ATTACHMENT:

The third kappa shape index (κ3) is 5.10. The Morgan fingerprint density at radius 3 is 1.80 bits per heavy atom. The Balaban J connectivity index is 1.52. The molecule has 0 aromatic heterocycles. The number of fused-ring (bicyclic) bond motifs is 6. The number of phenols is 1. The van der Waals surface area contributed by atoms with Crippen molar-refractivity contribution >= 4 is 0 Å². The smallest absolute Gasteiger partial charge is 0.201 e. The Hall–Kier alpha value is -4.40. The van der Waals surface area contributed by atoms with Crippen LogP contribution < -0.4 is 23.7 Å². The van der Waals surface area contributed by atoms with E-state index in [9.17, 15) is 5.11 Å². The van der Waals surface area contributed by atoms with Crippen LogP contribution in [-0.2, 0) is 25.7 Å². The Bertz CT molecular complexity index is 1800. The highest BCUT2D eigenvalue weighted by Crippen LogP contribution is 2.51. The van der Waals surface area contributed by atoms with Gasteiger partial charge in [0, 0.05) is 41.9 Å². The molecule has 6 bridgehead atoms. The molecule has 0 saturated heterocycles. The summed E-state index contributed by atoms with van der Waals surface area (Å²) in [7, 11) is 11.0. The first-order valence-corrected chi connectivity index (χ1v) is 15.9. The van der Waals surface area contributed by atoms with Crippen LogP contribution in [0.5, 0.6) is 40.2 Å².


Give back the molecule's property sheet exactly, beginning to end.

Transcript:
The third kappa shape index (κ3) is 5.10. The Morgan fingerprint density at radius 3 is 1.80 bits per heavy atom. The Balaban J connectivity index is 1.52. The molecule has 0 aromatic heterocycles. The number of fused-ring (bicyclic) bond motifs is 6. The number of phenols is 1. The van der Waals surface area contributed by atoms with Crippen molar-refractivity contribution >= 4 is 0 Å². The smallest absolute Gasteiger partial charge is 0.201 e. The Hall–Kier alpha value is -4.40. The van der Waals surface area contributed by atoms with Crippen LogP contribution < -0.4 is 23.7 Å². The van der Waals surface area contributed by atoms with E-state index in [9.17, 15) is 5.11 Å². The van der Waals surface area contributed by atoms with Crippen LogP contribution in [-0.2, 0) is 25.7 Å². The Bertz CT molecular complexity index is 1800. The highest BCUT2D eigenvalue weighted by Crippen LogP contribution is 2.51. The van der Waals surface area contributed by atoms with Gasteiger partial charge in [0, 0.05) is 41.9 Å². The molecule has 6 bridgehead atoms. The molecule has 0 saturated heterocycles. The summed E-state index contributed by atoms with van der Waals surface area (Å²) in [7, 11) is 11.0. The first-order valence-corrected chi connectivity index (χ1v) is 15.9. The van der Waals surface area contributed by atoms with Crippen LogP contribution in [0.5, 0.6) is 40.2 Å².